by Sean Cruz
Portland, Oregon-- I was my mother's sole caregiver at the time my children were taken into concealment in Utah, had been so for a year.
My mother's voice on this tape, with its references to my birthday and the death of Richard Nixon, dates the series of messages to May 1994, about 8 months before she came to live with my children and me.
My mother, whose name was Olive Cruz, died four years after her grandchildren disappeared without seeing them again, without hearing their voices again, without an iota of respect or caring from her former daughter in law.
For my mother, there were no birthday cards, no phone calls, no Mother's Day or other holiday recognition. For her, now that the children were totally in Mormon hands, there was nothing, all the way to the end of her life.
My mother had suffered with poor health her entire adult life. My earliest memories of my mother are of visiting her in the hospital, of standing in the ivy outside her room, waiting for my turn for Dad to lift either my brother or me up to the window so we could see her. In those days, children were not allowed in hospital wards. We could only smile at each other through the window. I remember the window, in my father's arms, and the ivy, waiting for my turn.
As the years went by, there were many visits to the windows, to the ivy.
She had ulcers on both her ankles that never healed over decades of treatment, and some years the broad arc of our family story during my childhood was about her battles with gangrene, worry over whether the doctors would amputate her right leg or her left. She would never give permission for the amputation, not to her dying day, choosing to live with the pain and the poison instead.
She was widowed in 1975, following my father's final, fatal heart attack.
By 1990, her multiple illnesses kept her housebound. Osteoporosis caused the vertebrae in her neck to collapse, so that she could only raise her head off her chest by pulling it up with both hands.
Her health became so fragile by 1994 that moving her long distances by car was impossible. She would either have to be flown in short flights as a passenger with special needs, or travel by ambulance with skilled care.
I became my mother's sole caregiver in the spring of 1995. We had a three-generational household, my mom, my kids and I, living in Washington County not far from where Gina's third marriage, to my children's first step day, was coming apart.
During that time we had together in 1995, before my children disappeared, my mother hospital was hospitalized twice, for emergency surgery, for tachychardia. For weeks at a time she needed daily physical therapy session, always on the verge of re-hospitalization, and multiple doctor's visits for wounds that would not heal.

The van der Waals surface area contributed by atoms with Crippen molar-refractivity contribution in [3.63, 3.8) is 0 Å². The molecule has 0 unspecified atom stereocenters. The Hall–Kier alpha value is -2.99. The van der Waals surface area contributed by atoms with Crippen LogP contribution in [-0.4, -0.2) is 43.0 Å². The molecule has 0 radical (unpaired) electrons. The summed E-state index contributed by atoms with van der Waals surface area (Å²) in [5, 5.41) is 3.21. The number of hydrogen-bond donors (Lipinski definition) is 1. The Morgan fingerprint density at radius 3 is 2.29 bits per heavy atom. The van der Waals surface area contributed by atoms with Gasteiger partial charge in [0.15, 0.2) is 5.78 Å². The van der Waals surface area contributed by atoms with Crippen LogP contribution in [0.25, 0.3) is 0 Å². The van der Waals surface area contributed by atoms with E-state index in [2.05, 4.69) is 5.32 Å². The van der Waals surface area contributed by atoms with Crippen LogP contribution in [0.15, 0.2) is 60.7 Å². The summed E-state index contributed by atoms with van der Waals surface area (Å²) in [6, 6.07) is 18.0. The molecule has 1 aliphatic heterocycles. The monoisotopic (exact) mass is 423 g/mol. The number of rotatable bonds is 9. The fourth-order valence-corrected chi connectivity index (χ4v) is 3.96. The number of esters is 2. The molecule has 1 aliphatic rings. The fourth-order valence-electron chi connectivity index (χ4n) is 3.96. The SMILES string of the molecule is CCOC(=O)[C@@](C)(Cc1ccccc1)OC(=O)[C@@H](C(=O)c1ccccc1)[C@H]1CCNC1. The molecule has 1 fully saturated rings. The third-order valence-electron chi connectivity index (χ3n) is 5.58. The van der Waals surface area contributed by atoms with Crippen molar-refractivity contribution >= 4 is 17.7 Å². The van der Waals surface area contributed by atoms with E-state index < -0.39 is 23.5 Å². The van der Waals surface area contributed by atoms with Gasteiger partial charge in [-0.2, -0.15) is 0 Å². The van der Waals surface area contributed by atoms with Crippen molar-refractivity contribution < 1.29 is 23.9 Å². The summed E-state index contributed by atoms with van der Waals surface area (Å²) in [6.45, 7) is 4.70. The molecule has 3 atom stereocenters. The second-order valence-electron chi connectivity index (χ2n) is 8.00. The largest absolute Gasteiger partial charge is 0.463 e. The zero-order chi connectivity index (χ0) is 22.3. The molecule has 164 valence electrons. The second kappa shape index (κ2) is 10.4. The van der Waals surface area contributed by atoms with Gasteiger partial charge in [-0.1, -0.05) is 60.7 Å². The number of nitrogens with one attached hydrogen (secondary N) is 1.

The doctors continued to urge her to allow them to amputate, but she never gave permission, stating that she wanted to be buried with all of her parts intact.
Housebound, the only company she had that year was with her grandchildren and me, and Gina and her Mormon friends took all of that away. With the kids gone, my mom was doomed to long hours alone, every day, every moment that I was away from the house.
That was fine with Gina and her Mormon friends. She and they had other priorities, and my mother was just so much collateral damage. Our four children were collateral damage to be sure, but their main purpose to Gina was to be used as weapons, and to provide cover for her Mormon friends. They were only too happy to oblige...Chris and Kory Wright, Evelyn Taylor, David Holliday and the others....
There would be no price to high for my children to pay once they arrived in Utah, at the home of Chris and Kory Wright.
Within four months of her divorce from Step Dad #1 in Oregon, Gina was married to Step Dad #2 in Utah. No price too high....
Step Dad #2, Steve Nielson, would slap my children around for the next two years or so, and Gina would allow him to get away with it. No price too high....
Utah Child Protective Services, in practice a working arm of the Mormon Church, would allow him to get away with it also. That's how things are done in Utah. No price too high....
I wrote 37 letters to Angela Adams, the Guardian ad Litem that Utah CPS appointed to look after my abducted children, begging her to help arrange contact between my children and their grandmother, but she ignored all of that, as she ignored every other indicator that something was wrong here.
My mother spent the last two years of her life in a hospital bed.
She is buried next to my father in a cemetery in Fairfield, California, where the tombstone reads"
"sunshine fresh flowers green grass
together at last"
To the best of my knowledge, her grandchildren have never visited her grave.
And the Mormon Church proclaims: "Families are forever...la tee da...Families are forever...."
Here's the link to Stolen Voices, the movie, pt 2: the sixth victim: Mom
Stolen Voices, the movie, pt 2: The sixth victim: Mom